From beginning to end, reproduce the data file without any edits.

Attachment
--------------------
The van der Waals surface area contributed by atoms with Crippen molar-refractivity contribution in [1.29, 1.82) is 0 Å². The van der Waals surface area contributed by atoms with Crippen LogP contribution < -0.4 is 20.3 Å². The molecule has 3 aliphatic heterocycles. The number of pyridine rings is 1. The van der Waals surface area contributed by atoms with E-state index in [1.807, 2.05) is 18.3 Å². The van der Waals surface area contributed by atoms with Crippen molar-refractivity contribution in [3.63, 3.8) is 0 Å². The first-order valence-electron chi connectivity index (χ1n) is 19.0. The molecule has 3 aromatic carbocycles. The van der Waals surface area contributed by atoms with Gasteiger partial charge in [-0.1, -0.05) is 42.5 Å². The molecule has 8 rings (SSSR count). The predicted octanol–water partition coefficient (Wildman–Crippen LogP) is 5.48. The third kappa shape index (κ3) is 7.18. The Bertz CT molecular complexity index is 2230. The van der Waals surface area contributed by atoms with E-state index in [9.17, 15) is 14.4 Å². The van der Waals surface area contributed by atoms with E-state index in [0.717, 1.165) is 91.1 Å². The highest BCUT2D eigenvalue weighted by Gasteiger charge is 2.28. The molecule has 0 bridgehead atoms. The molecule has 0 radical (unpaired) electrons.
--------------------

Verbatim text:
The van der Waals surface area contributed by atoms with Crippen molar-refractivity contribution in [1.29, 1.82) is 0 Å². The van der Waals surface area contributed by atoms with Crippen LogP contribution < -0.4 is 20.3 Å². The molecule has 3 aliphatic heterocycles. The number of pyridine rings is 1. The van der Waals surface area contributed by atoms with E-state index in [1.807, 2.05) is 18.3 Å². The van der Waals surface area contributed by atoms with Crippen molar-refractivity contribution in [3.63, 3.8) is 0 Å². The first-order valence-electron chi connectivity index (χ1n) is 19.0. The molecule has 3 aromatic carbocycles. The van der Waals surface area contributed by atoms with Gasteiger partial charge in [-0.1, -0.05) is 42.5 Å². The molecule has 8 rings (SSSR count). The predicted octanol–water partition coefficient (Wildman–Crippen LogP) is 5.48. The third kappa shape index (κ3) is 7.18. The Bertz CT molecular complexity index is 2230. The van der Waals surface area contributed by atoms with E-state index in [9.17, 15) is 14.4 Å². The van der Waals surface area contributed by atoms with E-state index in [0.717, 1.165) is 91.1 Å². The highest BCUT2D eigenvalue weighted by Gasteiger charge is 2.28. The molecule has 0 bridgehead atoms. The molecule has 0 radical (unpaired) electrons.